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Thursday, April 10, 2008

Roads and the T Bill

Here is a reaction to Republican complaints about the $6.6 billion Transportation Bill as if Republicans are opposed to roads and want the transportation system in disrepair. Such a view is a gross misrepresentation of the conservative position.

Conservatives have solid reasons to support roads. Chief among them is our belief in private property rights which is foundational to the Bill of Rights. Consider the connection between private property and roads.

Imagine each of us owning ten acres of land without any roads. None of us could move off our property without trespassing on another’s. To visit a friend on a piece ten estates over, we would need to receive permission from each of those ten property owners. This state of affairs would require considerable negotiation to move about as well as enforcement to keep violators from crossing our property.

Public roads are the means by which we can move from our private property to another private property without trespassing or asking permission. Along with the legal concept of private property, we have developed the legal concept of a public corporation, whether that of township, city, county, state or federal entity.

All citizens of a public corporation can use the roads which are owned by that corporation. Because all townships and cities are political subdivisions of a state and all states are members of the United States of America, all citizens have the privilege of traveling on roads throughout the nation.

Generally speaking, humans are not hermits, but gregarious. Public roads give private property owners the means by which we can exercise our right of free assembly economically, socially, politically and religiously, which is acknowledged in the Bill of Rights. This alone is sufficient cause for us to have an adequate system of roads.

Roads enable each of us to engage in life, liberty and the pursuit of happiness, our unalienable rights given to us by our Creator, not government. Roads enable us to exercise our freedom, keeping us from being a prisoner on our own private property. Our unalienable right to freedom implies the need for roads that all citizens can use. That implies the need for us corporately to design a system of public roads that serves our unalienable rights.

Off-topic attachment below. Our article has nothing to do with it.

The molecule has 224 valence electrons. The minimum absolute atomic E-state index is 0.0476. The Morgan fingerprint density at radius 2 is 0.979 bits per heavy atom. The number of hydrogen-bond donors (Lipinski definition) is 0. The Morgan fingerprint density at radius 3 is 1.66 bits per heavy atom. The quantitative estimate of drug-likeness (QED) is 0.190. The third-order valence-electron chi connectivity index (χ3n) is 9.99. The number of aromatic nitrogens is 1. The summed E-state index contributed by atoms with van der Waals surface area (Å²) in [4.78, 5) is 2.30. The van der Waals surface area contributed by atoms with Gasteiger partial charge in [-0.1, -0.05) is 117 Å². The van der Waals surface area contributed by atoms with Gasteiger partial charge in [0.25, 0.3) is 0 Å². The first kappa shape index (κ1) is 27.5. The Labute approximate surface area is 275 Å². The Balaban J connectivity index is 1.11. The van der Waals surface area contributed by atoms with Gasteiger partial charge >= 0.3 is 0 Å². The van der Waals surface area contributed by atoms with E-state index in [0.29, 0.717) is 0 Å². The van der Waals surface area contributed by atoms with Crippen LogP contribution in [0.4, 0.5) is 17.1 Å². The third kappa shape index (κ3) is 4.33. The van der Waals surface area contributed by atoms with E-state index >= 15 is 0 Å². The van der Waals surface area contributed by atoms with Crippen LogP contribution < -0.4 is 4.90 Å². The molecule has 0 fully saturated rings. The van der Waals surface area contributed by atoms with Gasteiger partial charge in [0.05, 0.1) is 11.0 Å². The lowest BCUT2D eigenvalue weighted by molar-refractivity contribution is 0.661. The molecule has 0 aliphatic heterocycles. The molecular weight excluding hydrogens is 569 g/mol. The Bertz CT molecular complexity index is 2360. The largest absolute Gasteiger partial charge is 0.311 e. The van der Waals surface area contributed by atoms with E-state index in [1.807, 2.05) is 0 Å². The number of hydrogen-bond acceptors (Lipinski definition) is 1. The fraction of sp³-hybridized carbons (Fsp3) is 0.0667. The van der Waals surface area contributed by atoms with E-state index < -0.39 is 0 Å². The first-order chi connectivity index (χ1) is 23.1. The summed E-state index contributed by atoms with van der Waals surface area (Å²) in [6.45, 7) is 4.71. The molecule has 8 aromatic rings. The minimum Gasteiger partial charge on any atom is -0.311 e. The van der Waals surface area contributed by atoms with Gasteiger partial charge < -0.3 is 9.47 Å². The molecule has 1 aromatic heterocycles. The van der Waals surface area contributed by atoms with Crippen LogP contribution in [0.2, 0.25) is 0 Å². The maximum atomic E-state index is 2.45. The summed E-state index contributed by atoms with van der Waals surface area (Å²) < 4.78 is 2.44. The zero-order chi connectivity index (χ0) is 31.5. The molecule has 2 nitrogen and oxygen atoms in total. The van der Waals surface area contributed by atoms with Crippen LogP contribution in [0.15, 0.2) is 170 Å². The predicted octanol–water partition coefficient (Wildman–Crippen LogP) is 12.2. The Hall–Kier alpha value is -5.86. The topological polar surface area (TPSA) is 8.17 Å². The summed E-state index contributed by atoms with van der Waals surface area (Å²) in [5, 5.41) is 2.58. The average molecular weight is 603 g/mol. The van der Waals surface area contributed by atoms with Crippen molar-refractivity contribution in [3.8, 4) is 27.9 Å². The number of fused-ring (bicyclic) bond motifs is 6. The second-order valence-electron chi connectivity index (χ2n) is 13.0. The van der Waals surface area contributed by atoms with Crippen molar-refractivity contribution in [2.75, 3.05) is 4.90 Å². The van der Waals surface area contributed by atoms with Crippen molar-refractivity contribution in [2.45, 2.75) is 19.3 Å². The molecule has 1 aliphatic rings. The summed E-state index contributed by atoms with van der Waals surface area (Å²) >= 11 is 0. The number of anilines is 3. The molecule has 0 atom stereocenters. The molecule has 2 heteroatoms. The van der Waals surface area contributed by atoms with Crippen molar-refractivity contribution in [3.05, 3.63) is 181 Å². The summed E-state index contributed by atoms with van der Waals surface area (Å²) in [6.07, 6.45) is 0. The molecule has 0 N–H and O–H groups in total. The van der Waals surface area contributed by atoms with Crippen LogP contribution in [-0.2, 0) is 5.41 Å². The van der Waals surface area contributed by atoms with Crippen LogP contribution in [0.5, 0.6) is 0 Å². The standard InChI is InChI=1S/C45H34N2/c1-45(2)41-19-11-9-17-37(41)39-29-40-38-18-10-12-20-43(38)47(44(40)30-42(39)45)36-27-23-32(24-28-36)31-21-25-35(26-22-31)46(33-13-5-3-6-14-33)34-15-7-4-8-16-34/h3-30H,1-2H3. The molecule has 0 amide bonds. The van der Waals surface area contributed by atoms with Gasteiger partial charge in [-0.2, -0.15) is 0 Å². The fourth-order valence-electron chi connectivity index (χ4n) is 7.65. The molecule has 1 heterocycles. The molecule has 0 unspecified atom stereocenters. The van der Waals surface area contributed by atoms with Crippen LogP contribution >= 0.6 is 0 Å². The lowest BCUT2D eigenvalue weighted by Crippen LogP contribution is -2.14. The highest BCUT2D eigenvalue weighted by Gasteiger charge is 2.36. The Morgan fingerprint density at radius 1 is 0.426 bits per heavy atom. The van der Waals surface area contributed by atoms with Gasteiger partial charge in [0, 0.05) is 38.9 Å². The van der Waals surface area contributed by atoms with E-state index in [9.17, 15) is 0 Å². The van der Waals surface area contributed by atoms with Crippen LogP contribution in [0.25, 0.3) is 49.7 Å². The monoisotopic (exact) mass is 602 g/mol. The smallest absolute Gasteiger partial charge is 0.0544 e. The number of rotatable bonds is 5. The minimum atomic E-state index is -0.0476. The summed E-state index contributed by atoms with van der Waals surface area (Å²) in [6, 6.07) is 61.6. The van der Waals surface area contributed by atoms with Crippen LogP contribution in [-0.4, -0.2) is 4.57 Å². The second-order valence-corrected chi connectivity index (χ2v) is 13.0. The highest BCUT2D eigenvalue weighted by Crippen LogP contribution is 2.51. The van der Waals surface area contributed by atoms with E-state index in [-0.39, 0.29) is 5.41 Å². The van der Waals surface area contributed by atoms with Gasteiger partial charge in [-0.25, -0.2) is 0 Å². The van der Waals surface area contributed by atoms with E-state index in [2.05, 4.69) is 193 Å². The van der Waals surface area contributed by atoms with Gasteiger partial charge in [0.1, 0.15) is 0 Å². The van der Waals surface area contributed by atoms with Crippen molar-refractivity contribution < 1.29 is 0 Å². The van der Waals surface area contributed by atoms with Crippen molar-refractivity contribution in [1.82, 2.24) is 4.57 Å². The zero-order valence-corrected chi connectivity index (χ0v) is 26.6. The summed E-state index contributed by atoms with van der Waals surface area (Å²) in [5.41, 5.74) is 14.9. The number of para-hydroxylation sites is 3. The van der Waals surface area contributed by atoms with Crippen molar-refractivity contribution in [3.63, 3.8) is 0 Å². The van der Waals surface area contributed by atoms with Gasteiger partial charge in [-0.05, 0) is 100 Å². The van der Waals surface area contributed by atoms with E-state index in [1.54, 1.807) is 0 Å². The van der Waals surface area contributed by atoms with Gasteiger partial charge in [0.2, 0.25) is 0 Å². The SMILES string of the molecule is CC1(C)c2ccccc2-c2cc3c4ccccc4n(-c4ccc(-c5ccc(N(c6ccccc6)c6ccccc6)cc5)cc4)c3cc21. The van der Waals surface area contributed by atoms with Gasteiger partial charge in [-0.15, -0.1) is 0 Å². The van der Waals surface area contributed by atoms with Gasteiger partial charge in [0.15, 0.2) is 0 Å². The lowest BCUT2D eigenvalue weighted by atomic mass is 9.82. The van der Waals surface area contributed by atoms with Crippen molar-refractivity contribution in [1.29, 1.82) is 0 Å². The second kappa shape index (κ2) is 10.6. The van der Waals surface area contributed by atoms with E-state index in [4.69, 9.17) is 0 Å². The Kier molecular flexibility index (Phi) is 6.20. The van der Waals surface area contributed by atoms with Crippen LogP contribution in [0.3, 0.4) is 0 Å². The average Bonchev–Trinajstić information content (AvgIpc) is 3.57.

Many of us blissfully traverse the highways each day with nary a thought about these fundamental concepts, concepts that should be common to Democrats and Republicans.

Conservatives have no intention of disrupting this time-honored interplay between private property and public ways. No Republican desires to go back to the township mud ruts of the 1950s. Any Republican would admit major sections of highway 95 in the county need rebuilding. County Road 20 has seen its useful life. Republicans are not interested in unsafe bridges that jeopardize life. Republicans do not take a back seat to anyone on these issues. It’s an insult to read a Democrat implying such and such a Dem has lost the argument before he gets started.

Wade Vitalis is correct when he ". . . argue[s] that public investments in . . . transportation . . . have helped create . . . wealth" (see Post Review comment section here). Roads give us access to free markets to engage in commerce. However, roads in the USA are not the king’s highways, nor the roads of a communist state, a socialist state or a democracy. They are the roads of a republic.

Democrats have forgotten this. Liberals have adopted an ever-increasing socialist attitude toward all of life, including roads. They revel in a top down nanny state imposition on the serfs of all things transportation. We Republicans aim to conserve the connection between private property rights and public roads in the context of a republic, in the context of competition in free enterprise. This implies we conservatives aim to have functional and safe roads.

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